Since the day in 2006 that our dialogue took place with an imaginary eBay Architect, he has been promoted to imaginary Enterprise Architect in an investment bank! Convinced by the merits of REST, he took his enthusiasm for it into his new job and embarked on architecting a trading system using REST or ROA as an alternative to SOA.
Now, he hit upon a snag: he had a REST "bank server" generating bids on an instrument and POSTing them into that instrument's REST "market server". But then he had two copies of his bid! One held by the bank server on one URI, and the other in a "bid collection" held by the market server's instrument - on another URI.
He asked himself: "Which URI is the real one? Which host 'owns' the bid? Is the market's copy just a cache? If so, why does it have a new URI? Why doesn't the market host know the URI of the bank's original bid? Why can't servers become clients and just GET the data that their own data depends upon?" The server seemed to be dominating the conversation, not letting its 'client' server have a say in things.
Our worried Enterprise Architect noticed that such Service-Orientation permeated REST practice: there were "REST APIs" to Web sites, or "Web services" with a small 's'. Even AtomPub had a "service document"! Some patterns, like AtomPub, offered just simple read/write data services through the full HTTP method set. Some simply used such a read/write interface as a wrapper around more complex service functions.
He wondered: "Where's the Web in REST integration? The Web works great without PUT and DELETE: isn't using GET on its own RESTful enough?"
So, remembering something I said about "Symmetric REST", he contacted me again...
Enterprise Architect: I see we made it into Appendix A of the REST book by Richardson and Ruby!
Duncan Cragg: Indeed - even though I hadn't finished writing up our chat when it was published...
EA: So why did it take you so long to write it up?
But I'm back now, intending to focus more on ROA's advantages over SOA.
EA: Great! Because I wanted to talk to you about that.
Where I now work, we are looking at REST or ROA as an alternative to SOA. However, all the available REST patterns still seem to see the world through Service-Oriented eyes.
I want to do REST like the Web does: to have different servers just publishing stuff that's all linked up. And "mashed up": to have that stuff, that data, "over here" depend on that data "over there": meaning that servers can be clients and vice-versa.
DC: Hyperdata that depends on someone else's hyperdata! Maybe rewrite rules over interlinked XHTML.
I called it "REST Observer" back then, but recent events on the rest-discuss mailing list have left me very wary of using the word 'REST' so openly in the name of something!
So I decided to hide it within a different word: 'FOREST'!
Here is a posting about FOREST that I recently made to the rest-discuss mailing list:
FOREST is a GET-only REST Integration Pattern defined simply as:
A resource's state depends on the state of other resources that it links to.
This means that resource servers must also be clients in order to see those dependencies.
Common Web Pattern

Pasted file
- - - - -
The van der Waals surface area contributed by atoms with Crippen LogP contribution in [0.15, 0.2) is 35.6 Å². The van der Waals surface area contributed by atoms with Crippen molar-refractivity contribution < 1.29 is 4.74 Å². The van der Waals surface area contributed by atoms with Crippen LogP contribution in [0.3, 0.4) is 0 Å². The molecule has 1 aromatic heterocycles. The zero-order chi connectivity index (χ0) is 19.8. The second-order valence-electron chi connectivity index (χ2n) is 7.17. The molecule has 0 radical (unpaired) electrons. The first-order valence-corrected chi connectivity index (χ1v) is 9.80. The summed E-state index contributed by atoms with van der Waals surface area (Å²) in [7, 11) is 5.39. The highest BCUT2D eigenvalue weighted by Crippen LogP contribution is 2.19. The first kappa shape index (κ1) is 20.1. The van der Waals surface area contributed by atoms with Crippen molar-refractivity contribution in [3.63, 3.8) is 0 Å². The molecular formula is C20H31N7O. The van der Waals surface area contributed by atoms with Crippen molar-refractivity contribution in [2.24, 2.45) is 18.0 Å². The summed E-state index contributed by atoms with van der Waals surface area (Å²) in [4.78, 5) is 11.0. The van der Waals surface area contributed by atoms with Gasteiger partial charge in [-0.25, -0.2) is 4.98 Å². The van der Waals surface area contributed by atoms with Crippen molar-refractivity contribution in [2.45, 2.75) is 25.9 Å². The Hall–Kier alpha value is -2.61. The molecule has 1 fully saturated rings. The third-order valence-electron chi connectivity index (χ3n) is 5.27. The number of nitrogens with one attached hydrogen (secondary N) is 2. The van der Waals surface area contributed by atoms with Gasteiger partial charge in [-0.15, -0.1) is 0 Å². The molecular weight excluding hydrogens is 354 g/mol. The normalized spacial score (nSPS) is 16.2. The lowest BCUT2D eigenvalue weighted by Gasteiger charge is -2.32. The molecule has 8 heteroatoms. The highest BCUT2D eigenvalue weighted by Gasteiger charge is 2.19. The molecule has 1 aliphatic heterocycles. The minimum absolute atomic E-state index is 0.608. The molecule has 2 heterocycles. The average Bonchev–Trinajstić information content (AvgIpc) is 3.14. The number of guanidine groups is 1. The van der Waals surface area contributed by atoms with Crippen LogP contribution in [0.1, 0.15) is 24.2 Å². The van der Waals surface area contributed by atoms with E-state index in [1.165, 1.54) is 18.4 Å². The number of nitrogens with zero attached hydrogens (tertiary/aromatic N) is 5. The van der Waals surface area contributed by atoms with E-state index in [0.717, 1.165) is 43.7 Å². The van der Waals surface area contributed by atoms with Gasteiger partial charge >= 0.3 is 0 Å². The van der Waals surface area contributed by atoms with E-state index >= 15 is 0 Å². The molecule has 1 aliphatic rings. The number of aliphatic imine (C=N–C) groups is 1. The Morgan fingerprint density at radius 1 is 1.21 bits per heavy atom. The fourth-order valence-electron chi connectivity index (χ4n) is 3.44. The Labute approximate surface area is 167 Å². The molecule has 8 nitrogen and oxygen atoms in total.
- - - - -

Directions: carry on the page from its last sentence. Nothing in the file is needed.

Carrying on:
FOREST is a REST Pattern derived from GET-only or polling Web use-cases, including mashups:
- feed aggregators or filters
- search index results pages
- pages that depend on a search
- Google's mobile versions of pages
- sites that create summaries of other Web pages
- sites that create feeds from Web pages
- creating pages or feeds from REST 'APIs' (GET only)
- Yahoo Pipes
FOREST is a REST Pattern for building "Enterprise Mashups" in an ROA / WOA / SOA.
OK - those of you without Dion Hinchcliffe in your feed reader may be feeling a little queasy at this point, but I'd encourage you to read on ... Actually, I quite like the phrase "Enterprise Mashup" since it lightens the gravity of that 'Enterprise' word.
Enterprise Mashup Markup Language is the nearest thing to this that I know about, but FOREST is quite different: it is much simpler and is /only/ a REST Pattern.
Patterns can be implemented in frameworks...
A FOREST implementation would inevitably be over HTTP. It would initially be just XHTML or Atom. I imagine fetching XHTML resources within which are expected to be links to more such documents. Any XHTML could depend on any other, and they're all interlinked. If you depend on another resource, you must have found it directly or indirectly through links in your body. Alternative discovery: a resource could be told that it is being watched using an HTTP header in the GET request listing the URIs of the resources that depend on it - then it could watch and link back. Etag would be used for an automatically incremented version number.
Rough Consensus and Working Code
I would ideally see this work towards a formal description via "rough consensus and working code". I intend to knock up a prototype of FOREST in a Jetty servlet and post it to GitHub; if that code works, I may get rough consensus...
What a FOREST XHTML/HTTP formalisation would specify: Updated
- use of HTTP headers (Etag, Cache-Control, Content-Location, Referer*)
- API*: doc builder, XPath body set/get*, callbacks (observed, notified*)
- 'Referer' is a possible header for the URIs of dependent resources
- the API would be language-independent, but probably Java-like
- the XPath 'get' would be extended to jump links from doc to doc
- every doc jumped to gets observed
- 'notified' means being told when the GET returns with the observed state
What a FOREST Java servlet and client library would implement 'under' these specs:
- a driver module loader: drivers animate resources through the API
- a document cache - in memory and maybe saved to disk or database
Resource animation would either be by the application of business rules driving the API, or by adapting between external state and the API.
EA: Wow! That's amazing! Can I help build it?
DC: Of course you can. Know any Java?